With the lifting of restrictions on international travel on July 19, the roads of Kent are prepared.
That’s the message from the Kent Resilience Forum, a partnership of organizations working to keep the county’s roads moving.
Made up of groups comprising Kent County Council and Kent Police, the group says it is ready to shoulder its responsibilities when people travel to Dover and Folkestone to travel to Europe.
Transport Secretary Grant Shapps today confirmed plans to remove guidelines advising people not to travel to Amber List countries.
Additionally, fully vaccinated UK nationals – and those under the age of 18 – will not need to self-quarantine upon their return from countries classified as amber.
The change means popular destinations such as France and Spain will be available for people on double doses who cannot afford to self-isolate upon their return to England.
This expected easing of restrictions comes after Britain officially leaves the European Union, so the Kent Resilience Forum is reminding travelers that full passport checks will be in effect, causing further delays at the border.
The leaders also urged tourists to check their passports, which must be valid for at least six months.
One measure that could be used in the coming weeks is Operation Brock, the traffic mitigation program that was used during disruption over the Christmas period.
This could include the movable barrier used on the M20 between Ashford and Maidstone as needed, having been unused on the emergency lane since its last use in April.
Kent County Council noted that stacking trucks at Manston Airfield is no longer an option, as the government’s lease expired at the end of June.
Kent Police Chief Superintendent Mark Nottage said: “While it’s understandable that people want to make the most of summer vacation and get abroad when they can, we recognize the potential to disruption to Kent roads which can result from vehicles heading to ports in a relatively short period of time combined with the introduction of increased border controls.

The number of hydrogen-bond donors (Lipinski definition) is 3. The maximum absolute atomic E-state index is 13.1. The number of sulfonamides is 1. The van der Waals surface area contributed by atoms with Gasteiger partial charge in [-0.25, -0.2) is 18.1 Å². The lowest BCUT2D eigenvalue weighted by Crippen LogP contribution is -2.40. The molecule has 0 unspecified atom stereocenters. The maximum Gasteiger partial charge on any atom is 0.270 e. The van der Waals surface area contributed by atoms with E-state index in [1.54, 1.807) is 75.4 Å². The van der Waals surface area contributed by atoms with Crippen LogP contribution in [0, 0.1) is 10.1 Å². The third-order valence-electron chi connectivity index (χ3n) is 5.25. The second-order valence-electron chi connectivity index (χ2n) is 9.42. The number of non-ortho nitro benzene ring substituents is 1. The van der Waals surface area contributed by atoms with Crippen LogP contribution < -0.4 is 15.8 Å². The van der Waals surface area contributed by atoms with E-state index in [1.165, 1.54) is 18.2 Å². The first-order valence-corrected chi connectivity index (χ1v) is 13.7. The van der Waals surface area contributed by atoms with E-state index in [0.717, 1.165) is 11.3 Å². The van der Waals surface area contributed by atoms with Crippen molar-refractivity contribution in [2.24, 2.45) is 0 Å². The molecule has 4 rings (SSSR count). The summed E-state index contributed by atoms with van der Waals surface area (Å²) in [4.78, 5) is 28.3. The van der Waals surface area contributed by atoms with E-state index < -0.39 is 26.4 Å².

“It is therefore essential that anyone planning to travel to Kent follows the latest government advice and information from their tour operator, and be prepared for potential delays which could also impact the ability of freight to cross the Channel.
“We continue to work with our partners at the Kent Resilience Forum to plan a reasonable worst-case scenario and help us meet our shared responsibilities to protect the public and move Kent forward.”
Simon Jones, KCC’s director of strategic planning for highways and head of strategic planning for the Kent Resilience Forum, said :, will increase the risk of disruption on county roads over the coming weeks.
“We are particularly watching the weekend of July 24-25, the first weekend of the school holidays, when many families are likely to hit the road and leave for a well-deserved break at home or abroad after several months. tough COVID restrictions.
“The KRF has updated traffic management plans ready to help keep Kent moving and protect local residents and businesses.
“We also need the public’s help to think a little differently about traveling this summer – our first outside the EU – and to prepare for delays.
Whether it’s a long drive or a short drive, all drivers should plan their journey before setting off, be ready for queues and stay tuned for the latest news on traffic and travel
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